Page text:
John Katzman has long been an innovator in the higher education and K-12 space. He has founded and run three education companies: The Princeton Review, 2U and Noodle. He sits on the Boards of the Woodrow Wilson Foundation, the National Association of Independent Schools, and the National Alliance for Public Charter Schools.
Recently, I sat down with him to discuss his latest venture and what he envisions for the future of higher education.
Tell me about your latest venture with the Noodle Companies. What is the overall mission and how are things going?
We’re a studio addressing the problem of the terrible marketplaces in education. Each of the three operating companies is trying to connect learners, educators and technologists in some way. Noodle.com helps parents and students find the right school, tutor, negotiating seminar, lacrosse coach, etc. Noodle Partners helps universities use technology to lower costs and raise engagement and outcomes. Noodle Markets helps K-12 districts do procurement more quickly and with better results.
Disruption in higher ed is accelerating. Where do you think the biggest disruptions will occur? How do you think that will impact higher ed?
The rise of good technology has made real change possible, and the rising cost of higher ed has made change more urgent. I think the biggest change will be a massive consolidation of the space, largely through mergers (many forced) of smaller public and private schools.
Noodle Partners focuses on increasing accessibility and affordability to higher education, specifically through online programming — of course, that’s our biggest interest at Learning House, too. What are the biggest challenges colleges and universities face in bringing programs online? How can they overcome these?
What we do — combine great services and tech to support 24/7 learning— is hard; not a single traditional school has been able to create a program of quality and scale without the help of someone like us. We can also help them apply those services and tech to lower cost and raise engagement in their campus-based programs. We simply need to employ business models that make that economically feasible.
There has been a lot of chatter recently about rethinking the model of higher education, from offering free community college to a focus on alternative types of credentials, such as micro-degrees and bootcamps to competency-based education. What kind of alternative credentials do you see coming out on top? What models will emerge, and when?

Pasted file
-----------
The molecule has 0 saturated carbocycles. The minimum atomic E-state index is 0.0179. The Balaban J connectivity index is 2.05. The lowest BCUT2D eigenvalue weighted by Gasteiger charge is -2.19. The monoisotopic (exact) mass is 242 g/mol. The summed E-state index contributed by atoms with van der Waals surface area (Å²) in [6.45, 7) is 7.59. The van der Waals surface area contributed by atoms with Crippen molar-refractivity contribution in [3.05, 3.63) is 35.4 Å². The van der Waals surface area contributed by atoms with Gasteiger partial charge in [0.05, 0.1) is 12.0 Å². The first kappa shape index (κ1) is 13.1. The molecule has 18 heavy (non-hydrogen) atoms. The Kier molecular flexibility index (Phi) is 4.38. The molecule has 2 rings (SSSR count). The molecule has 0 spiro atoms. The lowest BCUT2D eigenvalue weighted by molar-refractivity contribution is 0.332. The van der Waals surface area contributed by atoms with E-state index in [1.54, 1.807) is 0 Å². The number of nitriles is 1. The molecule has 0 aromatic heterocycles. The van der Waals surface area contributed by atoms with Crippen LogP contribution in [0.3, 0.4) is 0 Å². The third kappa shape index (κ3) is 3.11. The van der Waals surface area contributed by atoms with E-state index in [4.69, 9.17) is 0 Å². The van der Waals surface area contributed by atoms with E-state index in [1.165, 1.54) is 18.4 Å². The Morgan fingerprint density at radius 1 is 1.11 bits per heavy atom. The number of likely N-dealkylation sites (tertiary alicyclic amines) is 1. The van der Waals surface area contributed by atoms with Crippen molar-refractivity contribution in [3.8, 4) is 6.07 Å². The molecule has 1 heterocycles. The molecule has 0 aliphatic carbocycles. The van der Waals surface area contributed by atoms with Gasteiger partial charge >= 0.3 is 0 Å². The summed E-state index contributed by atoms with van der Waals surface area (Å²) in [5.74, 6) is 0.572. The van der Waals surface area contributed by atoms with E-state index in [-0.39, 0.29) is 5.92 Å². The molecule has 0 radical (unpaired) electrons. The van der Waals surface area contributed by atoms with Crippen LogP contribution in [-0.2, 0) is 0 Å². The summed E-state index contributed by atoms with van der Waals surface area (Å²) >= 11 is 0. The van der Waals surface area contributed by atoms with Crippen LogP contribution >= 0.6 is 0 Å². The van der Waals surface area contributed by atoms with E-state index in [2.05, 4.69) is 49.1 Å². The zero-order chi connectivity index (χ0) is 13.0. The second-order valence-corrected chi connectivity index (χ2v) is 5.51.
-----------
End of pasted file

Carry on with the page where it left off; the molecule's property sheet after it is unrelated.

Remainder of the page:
Undergrad and grad will be affected differently, as will more and less elite institutions. In general, I see alternative credentials replacing professional master’s; a good undergraduate education will still be important, and students headed for an academic career will still get PhDs. The good news is that traditional universities can compete in that marketplace with a battery of stackable certificates which are price competitive with those offered by alternative players like General Assembly. I’m a skeptic about micro-credentials; if the credential doesn’t get you a job, it’s not worth the bits describing it.
As digital natives come of age, how are those expectations of technology changing higher education? How can institutions adapt to meet these changing expectations?
Most universities spend only 15 to 20 percent of revenue on teaching and learning. The costs of support, campus, athletics, recruiting, administration, etc. are the rest. Rather than look to MOOCs and other ways of cutting faculty costs, schools can use technology to dramatically lower the other 80 percent of costs while providing a better experience and better outcomes. That’s as true of their campus-based programs as it is of their online offerings.
Do you see higher education in our country in a better place in 10 years from the measurements of cost, outcomes, and number of students educated? And if so, why?
Yes. Enough schools are using technology better that the others (with the exception of a handful of high-endowment schools) will have no choice but to follow them or fail. And more and more foundations, companies and government are looking at outcomes data to focus everyone there as well.
You have a unique perspective of both serving the K-12 and the higher education market for the last two decades. What trends exist in the K-12 arena that might be beneficial for the higher education marketplace to adapt?
One thing I’m watching includes altschool and a few others, and involves a centralized administration with small schools populated entirely by faculty. It’s very efficient and could be very effective — especially if combined with online programs that are easier to implement in higher ed.
Finally, what other opportunities or challenges in the higher education marketplace do you see not properly being addressed?
There are many, Todd. We are in the foothills of a consolidation of the higher ed space. While many firms, including ours, are focused on helping our partner universities thrive, there’s no good firm helping to put together networks of schools that might do well by combining their efforts in innovative ways.